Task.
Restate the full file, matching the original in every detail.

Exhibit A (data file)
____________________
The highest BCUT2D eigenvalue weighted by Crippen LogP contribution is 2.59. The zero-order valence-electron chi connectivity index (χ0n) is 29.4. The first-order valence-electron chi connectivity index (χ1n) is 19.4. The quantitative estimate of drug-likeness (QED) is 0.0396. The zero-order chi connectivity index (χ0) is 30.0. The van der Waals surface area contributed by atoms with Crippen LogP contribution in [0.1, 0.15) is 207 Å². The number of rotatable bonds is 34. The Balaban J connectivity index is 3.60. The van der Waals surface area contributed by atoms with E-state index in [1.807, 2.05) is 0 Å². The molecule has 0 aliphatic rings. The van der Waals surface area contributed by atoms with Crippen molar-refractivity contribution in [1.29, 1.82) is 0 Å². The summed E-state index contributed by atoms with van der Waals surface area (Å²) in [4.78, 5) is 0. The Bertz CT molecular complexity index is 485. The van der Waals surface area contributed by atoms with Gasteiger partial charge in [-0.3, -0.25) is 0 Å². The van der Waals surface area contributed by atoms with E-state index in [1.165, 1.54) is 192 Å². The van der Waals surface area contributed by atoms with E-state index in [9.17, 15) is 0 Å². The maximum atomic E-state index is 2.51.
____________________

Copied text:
The highest BCUT2D eigenvalue weighted by Crippen LogP contribution is 2.59. The zero-order valence-electron chi connectivity index (χ0n) is 29.4. The first-order valence-electron chi connectivity index (χ1n) is 19.4. The quantitative estimate of drug-likeness (QED) is 0.0396. The zero-order chi connectivity index (χ0) is 30.0. The van der Waals surface area contributed by atoms with Crippen LogP contribution in [0.1, 0.15) is 207 Å². The number of rotatable bonds is 34. The Balaban J connectivity index is 3.60. The van der Waals surface area contributed by atoms with E-state index in [1.807, 2.05) is 0 Å². The molecule has 0 aliphatic rings. The van der Waals surface area contributed by atoms with Crippen molar-refractivity contribution in [1.29, 1.82) is 0 Å². The summed E-state index contributed by atoms with van der Waals surface area (Å²) in [4.78, 5) is 0. The Bertz CT molecular complexity index is 485. The van der Waals surface area contributed by atoms with Gasteiger partial charge in [-0.3, -0.25) is 0 Å². The van der Waals surface area contributed by atoms with E-state index in [1.165, 1.54) is 192 Å². The van der Waals surface area contributed by atoms with E-state index in [9.17, 15) is 0 Å². The maximum atomic E-state index is 2.51.